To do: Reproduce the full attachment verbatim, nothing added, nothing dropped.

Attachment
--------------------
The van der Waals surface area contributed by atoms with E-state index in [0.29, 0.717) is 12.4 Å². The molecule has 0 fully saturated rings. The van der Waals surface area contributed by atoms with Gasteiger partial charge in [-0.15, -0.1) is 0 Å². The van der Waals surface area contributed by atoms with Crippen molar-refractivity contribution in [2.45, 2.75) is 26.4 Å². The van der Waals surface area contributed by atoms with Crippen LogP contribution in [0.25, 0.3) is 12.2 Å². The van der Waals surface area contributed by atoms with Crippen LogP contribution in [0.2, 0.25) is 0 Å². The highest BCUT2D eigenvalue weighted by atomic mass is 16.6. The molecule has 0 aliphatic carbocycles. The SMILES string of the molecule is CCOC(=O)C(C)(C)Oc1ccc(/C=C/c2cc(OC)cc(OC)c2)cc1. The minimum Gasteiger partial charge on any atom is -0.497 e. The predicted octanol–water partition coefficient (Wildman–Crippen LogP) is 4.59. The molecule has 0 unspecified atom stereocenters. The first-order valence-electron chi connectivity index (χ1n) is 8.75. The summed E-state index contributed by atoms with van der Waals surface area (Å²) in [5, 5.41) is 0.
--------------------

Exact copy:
The van der Waals surface area contributed by atoms with E-state index in [0.29, 0.717) is 12.4 Å². The molecule has 0 fully saturated rings. The van der Waals surface area contributed by atoms with Gasteiger partial charge in [-0.15, -0.1) is 0 Å². The van der Waals surface area contributed by atoms with Crippen molar-refractivity contribution in [2.45, 2.75) is 26.4 Å². The van der Waals surface area contributed by atoms with Crippen LogP contribution in [0.25, 0.3) is 12.2 Å². The van der Waals surface area contributed by atoms with Crippen LogP contribution in [0.2, 0.25) is 0 Å². The highest BCUT2D eigenvalue weighted by atomic mass is 16.6. The molecule has 0 aliphatic carbocycles. The SMILES string of the molecule is CCOC(=O)C(C)(C)Oc1ccc(/C=C/c2cc(OC)cc(OC)c2)cc1. The minimum Gasteiger partial charge on any atom is -0.497 e. The predicted octanol–water partition coefficient (Wildman–Crippen LogP) is 4.59. The molecule has 0 unspecified atom stereocenters. The first-order valence-electron chi connectivity index (χ1n) is 8.75. The summed E-state index contributed by atoms with van der Waals surface area (Å²) in [5, 5.41) is 0.